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Wednesday, January 19, 2011

Hundreds dress in red to oppose Crabtree Quarry expansion

Posted by on Wed, Jan 19, 2011 at 5:02 PM

RALEIGH—Passionate neighbors dressed in red and overflowed from the Raleigh City Council chambers Tuesday night to urge the council and planning commission to deny a rezoning request that would allow Hanson Aggregates to expand its Crabtree Quarry operation.

The current Crabtree Quarry operation has been operating in Raleigh for 60 years.
Unfortunately for him, Chris Ward, the vice president and general manager of Hanson Aggregates Southeast, didn’t get the dress-code memo. He wore a red tie.

But the message was clear to Mayor Charles Meeker, who, in an unusual move, asked supporters and opponents to raise their hands and be counted. Meeker, council and planning members even walked into the hallway, where 150 people were watching the proceedings on a television feed.

The official tally: 20 people in support of the rezoning and 400 against it, Meeker noted.

“This is certainly the biggest crowd I’ve seen in my 10 years here,” the mayor said.

Opponents came in droves, carrying signs reading, “Say NO to Hanson’s new quarry” and “Help us … blockthequarry.org,” leading folks to the website founded by neighbor Matthew Alvarez to organize the opposition. As of Wednesday morning, 1,545 people had signed a petition on the site that opposes the project.

Crabtree Quarry, located between Duraleigh and Ebenezer Church roads in nearby Umstead Park, is more than 60 years old.

HeidelbergCement, a German-based conglomerate that’s the largest provides of building materials in the world, purchased Hanson in 2007. Ward says Heidelberg wanted to sure up the quarry’s long-term position and eyed this expansion.

Hanson has long sought to expand south of Crabtree Creek and owns some land there, but the City of Raleigh has repeatedly denied requests to zone that property for mining, leading to a still ongoing legal battle.

Now Ward is offering to drop the lawsuit if this rezoning request is approved. The company has the option to purchase 169 acres of land to the immediate north of the current quarry pit. A developer that was in the process of building the Hamptons at Umstead neighborhood hasn’t been able to sell lots for future portions of the community, and hopes to sell its remaining land to Hanson instead.

But the aggregate company needs the city to move from a residential zoning, which has been in place for decades, to an industrial zone. A rezoning of the developer’s land would go against the previous vision for the land, which was outlined in Raleigh’s 2030 Comprehensive Plan approved in 2009, not a mining operation.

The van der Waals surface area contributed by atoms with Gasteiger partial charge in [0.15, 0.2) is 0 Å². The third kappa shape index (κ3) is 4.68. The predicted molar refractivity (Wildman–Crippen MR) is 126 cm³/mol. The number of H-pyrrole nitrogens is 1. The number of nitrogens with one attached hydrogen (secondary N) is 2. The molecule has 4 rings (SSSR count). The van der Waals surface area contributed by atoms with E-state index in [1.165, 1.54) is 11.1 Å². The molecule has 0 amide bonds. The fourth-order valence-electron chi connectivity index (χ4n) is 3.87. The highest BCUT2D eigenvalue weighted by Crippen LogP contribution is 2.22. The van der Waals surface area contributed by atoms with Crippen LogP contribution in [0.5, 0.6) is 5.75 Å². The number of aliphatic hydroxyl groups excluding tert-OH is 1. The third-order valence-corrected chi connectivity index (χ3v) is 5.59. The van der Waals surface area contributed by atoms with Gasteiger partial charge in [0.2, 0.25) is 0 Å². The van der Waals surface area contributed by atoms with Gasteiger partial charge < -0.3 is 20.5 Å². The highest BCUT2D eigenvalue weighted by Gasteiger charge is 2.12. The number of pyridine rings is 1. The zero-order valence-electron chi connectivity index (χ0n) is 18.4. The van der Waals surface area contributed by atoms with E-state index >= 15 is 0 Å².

Hanson is offering to donate land to complete a critical greenway connection into Umstead Park and to create a nature preserve along it. They also say that the existing quarry pit will be available to be used for flood control.

Those carrots didn’t lure any support on Tuesday.

Though long-time greenway advocate Sig Hutchinson spoke in support of the rezoning and called the connection “the critical link” and “the last emerald in the emerald necklace,” he was far outnumbered by those who questioned Hanson’s motives.

“If Hanson was truly a good corporate citizen, they would make this connection available without holding it hostage,” said Andrew Meehan, whose Delta Ridge home would abut the quarry expansion.

Clyde Holt, the lawyer representing the residents, told the council to use eminent domain to purchased the property if they view the greenway as a vital link.

And though Neil Rudolph, vice president of Plaza Associates, the company that runs Crabtree Mall, championed the rezoning effort, he acknowledged the plans could be devastating for the mall during a serious flood. The mall’s parking lots lie in a floodplain, Rudolph said. City staff questioned the feasibility of using the current quarry to solve flooding problems.

“They have quite a ways to go before we can even consider the conditions they have proposed with the re-zoning case,” Raleigh Senior Stormwater Engineer Lisa Booze wrote in an e-mail to the planning department, “Nothing has been provided at this time to show what possible benefits [for] downstream properties within the floodplain.”

Specifically, storage volume, duration and frequency of using the pit are yet to be detailed, Booze wrote.

To their credit, Hanson has met with neighbors on multiple occasions and they have agreed to address some concerns. For instance, they now will require trucks to be covered so as not to spill rocks and spew dust across the roads. They also hired a company to perform blasting tests to quell concerns about noise and structural damage and have agreed to have the results audited by an independent company.

“We are willing and receptive to continuing to meet with these people to reach a common-ground solution,” Ward said. “When we began this process we thought this proposal was a positive, a win-win outcome, and we still believe that.”

But there’s only so much wiggle room. At the end of the day, Hanson wants to expand. The overwhelming majority of neighbors don’t.

The planning commission will now review the rezoning application and offer its recommendation to the council in late February or early March. Opponents have filed a valid protest petition, meaning at least six of the eight members of the city council must vote to approve the expansion if it is to move forward.

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